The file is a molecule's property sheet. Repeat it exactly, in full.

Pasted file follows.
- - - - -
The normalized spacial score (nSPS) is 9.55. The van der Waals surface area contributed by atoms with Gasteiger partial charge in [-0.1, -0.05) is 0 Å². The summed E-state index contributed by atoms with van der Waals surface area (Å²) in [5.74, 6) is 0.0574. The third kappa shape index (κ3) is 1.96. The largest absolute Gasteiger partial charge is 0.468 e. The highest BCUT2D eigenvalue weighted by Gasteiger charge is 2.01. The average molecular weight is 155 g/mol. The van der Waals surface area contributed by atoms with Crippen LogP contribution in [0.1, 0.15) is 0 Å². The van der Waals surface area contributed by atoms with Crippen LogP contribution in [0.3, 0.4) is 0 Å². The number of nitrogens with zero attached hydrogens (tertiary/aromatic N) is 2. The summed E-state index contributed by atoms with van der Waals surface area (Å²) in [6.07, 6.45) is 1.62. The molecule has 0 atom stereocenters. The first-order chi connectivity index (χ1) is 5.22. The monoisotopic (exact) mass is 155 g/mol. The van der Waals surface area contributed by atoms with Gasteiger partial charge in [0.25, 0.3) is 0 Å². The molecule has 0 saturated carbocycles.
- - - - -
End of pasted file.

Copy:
The normalized spacial score (nSPS) is 9.55. The van der Waals surface area contributed by atoms with Gasteiger partial charge in [-0.1, -0.05) is 0 Å². The summed E-state index contributed by atoms with van der Waals surface area (Å²) in [5.74, 6) is 0.0574. The third kappa shape index (κ3) is 1.96. The largest absolute Gasteiger partial charge is 0.468 e. The highest BCUT2D eigenvalue weighted by Gasteiger charge is 2.01. The average molecular weight is 155 g/mol. The van der Waals surface area contributed by atoms with Crippen LogP contribution in [0.1, 0.15) is 0 Å². The van der Waals surface area contributed by atoms with Crippen LogP contribution in [0.3, 0.4) is 0 Å². The number of nitrogens with zero attached hydrogens (tertiary/aromatic N) is 2. The summed E-state index contributed by atoms with van der Waals surface area (Å²) in [6.07, 6.45) is 1.62. The molecule has 0 atom stereocenters. The first-order chi connectivity index (χ1) is 5.22. The monoisotopic (exact) mass is 155 g/mol. The van der Waals surface area contributed by atoms with Gasteiger partial charge in [0.25, 0.3) is 0 Å². The molecule has 0 saturated carbocycles.